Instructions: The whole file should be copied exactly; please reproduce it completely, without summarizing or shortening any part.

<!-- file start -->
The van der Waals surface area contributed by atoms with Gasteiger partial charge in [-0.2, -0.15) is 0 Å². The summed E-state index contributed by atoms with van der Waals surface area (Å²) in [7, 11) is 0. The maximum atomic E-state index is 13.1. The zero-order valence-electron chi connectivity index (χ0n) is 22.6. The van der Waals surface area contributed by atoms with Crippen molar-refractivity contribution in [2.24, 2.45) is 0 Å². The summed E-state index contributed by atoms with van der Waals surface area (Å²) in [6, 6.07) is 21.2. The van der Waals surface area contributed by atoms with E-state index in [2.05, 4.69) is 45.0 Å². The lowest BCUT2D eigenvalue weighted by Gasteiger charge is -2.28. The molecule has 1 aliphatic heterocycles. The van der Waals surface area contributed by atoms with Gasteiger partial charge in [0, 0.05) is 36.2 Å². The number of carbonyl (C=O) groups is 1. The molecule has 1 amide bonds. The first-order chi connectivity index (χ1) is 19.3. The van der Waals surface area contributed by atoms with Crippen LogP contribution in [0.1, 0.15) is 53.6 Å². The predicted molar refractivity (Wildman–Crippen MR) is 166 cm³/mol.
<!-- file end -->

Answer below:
The van der Waals surface area contributed by atoms with Gasteiger partial charge in [-0.2, -0.15) is 0 Å². The summed E-state index contributed by atoms with van der Waals surface area (Å²) in [7, 11) is 0. The maximum atomic E-state index is 13.1. The zero-order valence-electron chi connectivity index (χ0n) is 22.6. The van der Waals surface area contributed by atoms with Crippen molar-refractivity contribution in [2.24, 2.45) is 0 Å². The summed E-state index contributed by atoms with van der Waals surface area (Å²) in [6, 6.07) is 21.2. The van der Waals surface area contributed by atoms with E-state index in [2.05, 4.69) is 45.0 Å². The lowest BCUT2D eigenvalue weighted by Gasteiger charge is -2.28. The molecule has 1 aliphatic heterocycles. The van der Waals surface area contributed by atoms with Gasteiger partial charge in [0, 0.05) is 36.2 Å². The number of carbonyl (C=O) groups is 1. The molecule has 1 amide bonds. The first-order chi connectivity index (χ1) is 19.3. The van der Waals surface area contributed by atoms with Crippen LogP contribution in [0.1, 0.15) is 53.6 Å². The predicted molar refractivity (Wildman–Crippen MR) is 166 cm³/mol.